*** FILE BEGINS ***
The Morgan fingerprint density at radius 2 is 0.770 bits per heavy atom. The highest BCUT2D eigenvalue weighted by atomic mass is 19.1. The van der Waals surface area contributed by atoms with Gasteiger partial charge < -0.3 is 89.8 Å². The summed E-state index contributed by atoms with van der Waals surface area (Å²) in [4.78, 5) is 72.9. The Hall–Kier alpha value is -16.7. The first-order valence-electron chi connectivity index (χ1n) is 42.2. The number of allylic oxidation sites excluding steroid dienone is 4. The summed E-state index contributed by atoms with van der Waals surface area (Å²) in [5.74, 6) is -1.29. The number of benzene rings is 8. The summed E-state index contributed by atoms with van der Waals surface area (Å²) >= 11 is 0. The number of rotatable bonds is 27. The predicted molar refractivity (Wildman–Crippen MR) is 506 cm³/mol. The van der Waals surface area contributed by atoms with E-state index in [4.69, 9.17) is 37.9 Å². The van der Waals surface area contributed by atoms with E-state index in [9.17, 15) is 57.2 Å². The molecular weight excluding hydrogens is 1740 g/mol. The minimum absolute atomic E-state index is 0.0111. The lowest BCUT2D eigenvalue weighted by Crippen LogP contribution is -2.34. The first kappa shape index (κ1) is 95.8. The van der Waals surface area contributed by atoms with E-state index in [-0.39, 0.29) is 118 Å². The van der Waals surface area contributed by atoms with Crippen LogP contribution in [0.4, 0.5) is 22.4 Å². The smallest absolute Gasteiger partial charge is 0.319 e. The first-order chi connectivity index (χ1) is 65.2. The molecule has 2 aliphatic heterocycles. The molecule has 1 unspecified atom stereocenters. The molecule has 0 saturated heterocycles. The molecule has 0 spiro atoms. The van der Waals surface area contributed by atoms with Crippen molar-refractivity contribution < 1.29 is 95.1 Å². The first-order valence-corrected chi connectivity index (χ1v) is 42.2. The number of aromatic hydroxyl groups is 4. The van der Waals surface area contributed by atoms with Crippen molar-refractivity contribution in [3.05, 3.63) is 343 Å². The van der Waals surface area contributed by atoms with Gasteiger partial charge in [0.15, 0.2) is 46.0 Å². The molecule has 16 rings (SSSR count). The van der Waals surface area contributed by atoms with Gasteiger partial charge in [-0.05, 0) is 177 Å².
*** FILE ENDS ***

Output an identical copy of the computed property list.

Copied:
The Morgan fingerprint density at radius 2 is 0.770 bits per heavy atom. The highest BCUT2D eigenvalue weighted by atomic mass is 19.1. The van der Waals surface area contributed by atoms with Gasteiger partial charge < -0.3 is 89.8 Å². The summed E-state index contributed by atoms with van der Waals surface area (Å²) in [4.78, 5) is 72.9. The Hall–Kier alpha value is -16.7. The first-order valence-electron chi connectivity index (χ1n) is 42.2. The number of allylic oxidation sites excluding steroid dienone is 4. The summed E-state index contributed by atoms with van der Waals surface area (Å²) in [5.74, 6) is -1.29. The number of benzene rings is 8. The summed E-state index contributed by atoms with van der Waals surface area (Å²) >= 11 is 0. The number of rotatable bonds is 27. The predicted molar refractivity (Wildman–Crippen MR) is 506 cm³/mol. The van der Waals surface area contributed by atoms with E-state index in [4.69, 9.17) is 37.9 Å². The van der Waals surface area contributed by atoms with E-state index in [9.17, 15) is 57.2 Å². The molecular weight excluding hydrogens is 1740 g/mol. The minimum absolute atomic E-state index is 0.0111. The lowest BCUT2D eigenvalue weighted by Crippen LogP contribution is -2.34. The first kappa shape index (κ1) is 95.8. The van der Waals surface area contributed by atoms with E-state index in [-0.39, 0.29) is 118 Å². The van der Waals surface area contributed by atoms with Crippen LogP contribution in [0.4, 0.5) is 22.4 Å². The smallest absolute Gasteiger partial charge is 0.319 e. The first-order chi connectivity index (χ1) is 65.2. The molecule has 2 aliphatic heterocycles. The molecule has 1 unspecified atom stereocenters. The molecule has 0 saturated heterocycles. The molecule has 0 spiro atoms. The van der Waals surface area contributed by atoms with Crippen molar-refractivity contribution < 1.29 is 95.1 Å². The first-order valence-corrected chi connectivity index (χ1v) is 42.2. The number of aromatic hydroxyl groups is 4. The van der Waals surface area contributed by atoms with Crippen molar-refractivity contribution in [3.05, 3.63) is 343 Å². The van der Waals surface area contributed by atoms with Gasteiger partial charge in [0.15, 0.2) is 46.0 Å². The molecule has 16 rings (SSSR count). The van der Waals surface area contributed by atoms with Gasteiger partial charge in [-0.05, 0) is 177 Å².